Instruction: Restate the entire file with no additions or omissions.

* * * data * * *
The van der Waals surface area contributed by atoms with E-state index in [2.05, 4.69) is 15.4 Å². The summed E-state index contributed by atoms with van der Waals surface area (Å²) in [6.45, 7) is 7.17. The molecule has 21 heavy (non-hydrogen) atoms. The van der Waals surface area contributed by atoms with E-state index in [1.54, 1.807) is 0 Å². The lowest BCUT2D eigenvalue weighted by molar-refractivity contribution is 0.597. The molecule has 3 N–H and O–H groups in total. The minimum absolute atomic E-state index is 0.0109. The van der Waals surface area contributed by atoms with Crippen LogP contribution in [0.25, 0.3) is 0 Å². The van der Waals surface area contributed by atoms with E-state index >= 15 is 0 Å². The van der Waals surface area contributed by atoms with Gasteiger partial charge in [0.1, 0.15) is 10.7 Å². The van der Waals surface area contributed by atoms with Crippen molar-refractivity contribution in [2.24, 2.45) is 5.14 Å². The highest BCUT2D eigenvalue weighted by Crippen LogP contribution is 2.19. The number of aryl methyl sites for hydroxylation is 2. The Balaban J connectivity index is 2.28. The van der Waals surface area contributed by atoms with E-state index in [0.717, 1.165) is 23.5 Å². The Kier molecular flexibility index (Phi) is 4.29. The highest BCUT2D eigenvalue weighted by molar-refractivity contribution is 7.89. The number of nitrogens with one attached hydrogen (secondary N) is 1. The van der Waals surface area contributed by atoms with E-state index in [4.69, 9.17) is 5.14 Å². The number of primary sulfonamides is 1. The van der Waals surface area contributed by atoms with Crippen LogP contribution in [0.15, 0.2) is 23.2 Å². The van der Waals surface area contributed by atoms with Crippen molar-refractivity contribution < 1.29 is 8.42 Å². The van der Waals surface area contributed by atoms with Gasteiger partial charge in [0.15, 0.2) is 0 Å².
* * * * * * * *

The van der Waals surface area contributed by atoms with E-state index in [2.05, 4.69) is 15.4 Å². The summed E-state index contributed by atoms with van der Waals surface area (Å²) in [6.45, 7) is 7.17. The molecule has 21 heavy (non-hydrogen) atoms. The van der Waals surface area contributed by atoms with E-state index in [1.54, 1.807) is 0 Å². The lowest BCUT2D eigenvalue weighted by molar-refractivity contribution is 0.597. The molecule has 3 N–H and O–H groups in total. The minimum absolute atomic E-state index is 0.0109. The van der Waals surface area contributed by atoms with Crippen LogP contribution in [0.25, 0.3) is 0 Å². The van der Waals surface area contributed by atoms with E-state index >= 15 is 0 Å². The van der Waals surface area contributed by atoms with Gasteiger partial charge in [0.1, 0.15) is 10.7 Å². The van der Waals surface area contributed by atoms with Crippen molar-refractivity contribution in [2.24, 2.45) is 5.14 Å². The highest BCUT2D eigenvalue weighted by Crippen LogP contribution is 2.19. The number of aryl methyl sites for hydroxylation is 2. The Balaban J connectivity index is 2.28. The van der Waals surface area contributed by atoms with E-state index in [0.717, 1.165) is 23.5 Å². The Kier molecular flexibility index (Phi) is 4.29. The highest BCUT2D eigenvalue weighted by molar-refractivity contribution is 7.89. The number of nitrogens with one attached hydrogen (secondary N) is 1. The van der Waals surface area contributed by atoms with E-state index in [4.69, 9.17) is 5.14 Å². The number of primary sulfonamides is 1. The van der Waals surface area contributed by atoms with Crippen LogP contribution in [0.15, 0.2) is 23.2 Å². The van der Waals surface area contributed by atoms with Crippen molar-refractivity contribution < 1.29 is 8.42 Å². The van der Waals surface area contributed by atoms with Gasteiger partial charge in [0.15, 0.2) is 0 Å².